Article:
Warning: the following post is ridiculously long. You have been warned.
Fractals are one of the few concepts in math where the phrase “I’m not sure what it is, but I know it when I see it” applies. The most famous quality of fractals is that they are “self-similar“: a large fractal is typically made up of many — often infinite — smaller fractals, each of which looks similar to the whole. See the fern to the right, where each of the three smaller boxed pieces looks like the whole, as would all of the increasingly smaller pieces. For this reason, it’s also difficult or impossible to measure the outside edge of a fractal: as you zoom in, the outside edge that appears to be straight reveals itself to be almost infinitely long, curved, and complex.
Self-similarity is the easiest concept of fractals to understand. If I plot the temperature curve for a single day where you live, it will start very low at midnight, dip a bit more as dawn approached, rapidly climb as the sun came up, flatten at the top, then drop rapidly to the point where it began. If I plot the temperature curve for an entire year, it would behave similarly: in the northern hemisphere, it would start low in January, dip a bit more as you approached the deepest part of winter, rapidly climb through spring and summer, then drop rapidly during fall until winter began again. As I zoom in on the annual temperature curve, I find that it’s made up of a lot of relatively tiny daily temperature curves that look the same as the whole.
The same concept applies in a startling number of other areas: stock prices over an hour will tend to look like stock prices over a day will tend to look like stock prices over a year. The curves of segments of the coast of my home state of California look like the curve of the whole. An entire planetary system with a star and orbiting planets looks very similar to a single atom which is a basic building block of all matter.
Got it? Good. Let’s apply it to EVE Online.
Focus: CSM Summit Minutes, “The Next Decade” session
During this session, CCP Unifex makes one thing clear again and again: EVE “can have a broader appeal without losing the things that make it EVE.” CCP Seagull makes clear that she wants to engage all of us on three levels: as customers, as players, and as characters. At the middle level, she wants to make sure we all remember that “you can be a solo-playing carebear, and still be part of the overall player community.” Then she adds, “Sometimes we become victims of things that are already in the game, and it becomes hard to talk about higher level things.”
I want to talk about two of those things, but not just yet. Let’s get through the rest of this introduction first.
Seagull mentions that she wants to start this effort by looking at two things. First, she brings up that she sees two important types of players she wants to make the game less bad for, which she calls “instigators” and “enablers”. Instigators are leaders of people and planners of campaigns. Enablers are the people who make those plans possible, through task management, logistics… and by providing resources. “We kind of have a history of treating these people like… shit,” Seagull says (correctly).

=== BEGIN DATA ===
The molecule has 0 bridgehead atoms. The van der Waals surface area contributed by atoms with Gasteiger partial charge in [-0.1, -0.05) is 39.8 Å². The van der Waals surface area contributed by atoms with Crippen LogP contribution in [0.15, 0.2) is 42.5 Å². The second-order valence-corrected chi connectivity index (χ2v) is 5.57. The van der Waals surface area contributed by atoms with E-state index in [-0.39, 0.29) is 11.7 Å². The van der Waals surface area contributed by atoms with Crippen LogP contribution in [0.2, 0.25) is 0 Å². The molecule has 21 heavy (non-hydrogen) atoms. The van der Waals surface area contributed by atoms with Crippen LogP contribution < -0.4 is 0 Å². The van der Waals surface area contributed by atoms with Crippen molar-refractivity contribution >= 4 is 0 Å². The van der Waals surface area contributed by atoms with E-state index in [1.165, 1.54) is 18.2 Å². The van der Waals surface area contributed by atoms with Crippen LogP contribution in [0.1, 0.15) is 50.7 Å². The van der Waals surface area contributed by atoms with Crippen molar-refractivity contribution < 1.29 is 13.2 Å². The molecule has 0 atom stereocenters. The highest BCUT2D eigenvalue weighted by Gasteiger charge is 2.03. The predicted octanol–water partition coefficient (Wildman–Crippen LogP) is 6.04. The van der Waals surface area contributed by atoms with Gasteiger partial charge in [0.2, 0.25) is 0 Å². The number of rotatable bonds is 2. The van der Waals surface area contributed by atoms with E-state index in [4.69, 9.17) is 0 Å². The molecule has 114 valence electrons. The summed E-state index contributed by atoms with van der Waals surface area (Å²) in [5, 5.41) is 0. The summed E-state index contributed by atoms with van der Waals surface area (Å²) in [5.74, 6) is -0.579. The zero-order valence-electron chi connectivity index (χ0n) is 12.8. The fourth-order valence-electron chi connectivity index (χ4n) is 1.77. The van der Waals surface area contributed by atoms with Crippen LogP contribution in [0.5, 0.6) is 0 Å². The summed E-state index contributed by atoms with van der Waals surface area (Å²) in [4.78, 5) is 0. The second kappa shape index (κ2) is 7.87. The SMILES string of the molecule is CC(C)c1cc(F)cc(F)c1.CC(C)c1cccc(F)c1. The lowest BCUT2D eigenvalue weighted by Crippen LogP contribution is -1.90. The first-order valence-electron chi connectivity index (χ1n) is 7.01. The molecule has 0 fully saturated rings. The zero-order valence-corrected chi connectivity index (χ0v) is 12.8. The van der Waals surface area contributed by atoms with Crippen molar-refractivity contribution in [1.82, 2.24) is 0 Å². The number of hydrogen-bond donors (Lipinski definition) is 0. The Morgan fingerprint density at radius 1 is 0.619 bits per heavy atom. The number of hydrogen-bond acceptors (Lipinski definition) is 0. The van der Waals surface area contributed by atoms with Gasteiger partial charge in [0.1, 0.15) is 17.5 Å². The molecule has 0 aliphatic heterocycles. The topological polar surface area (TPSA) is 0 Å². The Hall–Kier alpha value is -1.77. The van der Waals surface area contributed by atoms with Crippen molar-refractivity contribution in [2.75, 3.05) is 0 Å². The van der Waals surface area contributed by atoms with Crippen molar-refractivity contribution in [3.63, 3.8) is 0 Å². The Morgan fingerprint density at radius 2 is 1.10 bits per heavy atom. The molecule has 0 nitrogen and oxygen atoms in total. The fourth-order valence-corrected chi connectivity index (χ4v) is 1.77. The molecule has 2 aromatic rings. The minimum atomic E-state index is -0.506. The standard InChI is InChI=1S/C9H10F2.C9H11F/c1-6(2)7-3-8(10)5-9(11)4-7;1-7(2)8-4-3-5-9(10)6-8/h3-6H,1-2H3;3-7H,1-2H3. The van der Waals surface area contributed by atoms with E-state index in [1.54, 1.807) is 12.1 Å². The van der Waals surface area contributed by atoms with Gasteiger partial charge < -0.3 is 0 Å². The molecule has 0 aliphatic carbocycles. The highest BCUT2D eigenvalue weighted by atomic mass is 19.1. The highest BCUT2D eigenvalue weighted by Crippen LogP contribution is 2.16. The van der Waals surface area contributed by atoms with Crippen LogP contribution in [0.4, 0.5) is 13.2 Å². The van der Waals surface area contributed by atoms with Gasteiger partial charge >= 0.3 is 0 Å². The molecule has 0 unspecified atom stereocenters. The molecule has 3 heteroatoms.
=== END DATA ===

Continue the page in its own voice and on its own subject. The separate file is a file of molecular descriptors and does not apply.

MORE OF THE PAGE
Second, she says (also correctly) we’re having a hard time as a community guiding new players into activities that they might find fun:
As a young player, you go on the website and you decide you want to be a pirate, for example, and then you come into the game and you go ‘OK, What should I do now?’ And we’re not doing a great job of mapping people into those things that they can do.
Finally, Seagull wants to engage more with three types of players, who she classes as “lurkers” (solo players), “followers” (people who want to connect to existing small scale communities), and “small scale leaders.” Got all that? Good, here’s the important bit:
This is not a question of this type of things being available only in null-sec. Once you decide what kind of player you are, there are other parameters that affect how risk averse you are and where you decide to place your game play. But in terms of product development, these three design targets apply across [all areas of space.]
Remember, this isn’t me saying these things. This is the Senior Producer of EVE Online Development. She wants to open up the game to all styles of play at all levels of risk aversity. I’ve already made a joke about seagull managers. Those of you who think she’s already started making noise and crapping on things may start blaming her, not me.
But in the meantime, I happen to agree with her: I think there’s room in EVE for all types of EVE play. Even people who insist on being high-sec “lurker” “enablers.” You know them as solo high-sec miners and missioners. Or null-sec “small-scale leader” “instigators.” You know them as the leaders of small-gang PvP alliances. Two types of players that EVE is currently “treating like… shit”, to quote the poet.
And that’s where fractals and self-similarity comes in.
Let’s start with the latter group. Seagull describes their problem with a level of understatement that is impressive: “Right now, politics form an entrenched barrier to becoming an instigator that is extremely high.” Translation? It’s freakin’ hard in this game to become an FC. Then it’s even harder to become a corp leader. Harder still, becoming an alliance leader. Then it’s even harder to build that alliance from a small group of players to a force to be reckoned with in New Eden. Matter of fact, if you don’t have some pretty good sponsorship, you can’t do any of those things at all in this game. I assure you, this is happening no matter how far you zoom out or zoom in. That’s an extremely high barrier, all right.
For example, try taking an existing small alliance into null-sec and taking some sov. If you’re not sponsored by one of the already-established players, you’re going to get absolutely stomped. The other night while talking on Declarations of War, I mentioned that null-sec should look like a current world map:
- big enormous players like the United States, Russia, and China; then,
- medium size players like Germany, France, Venezuela, Egypt, Israel, and Brazil; then,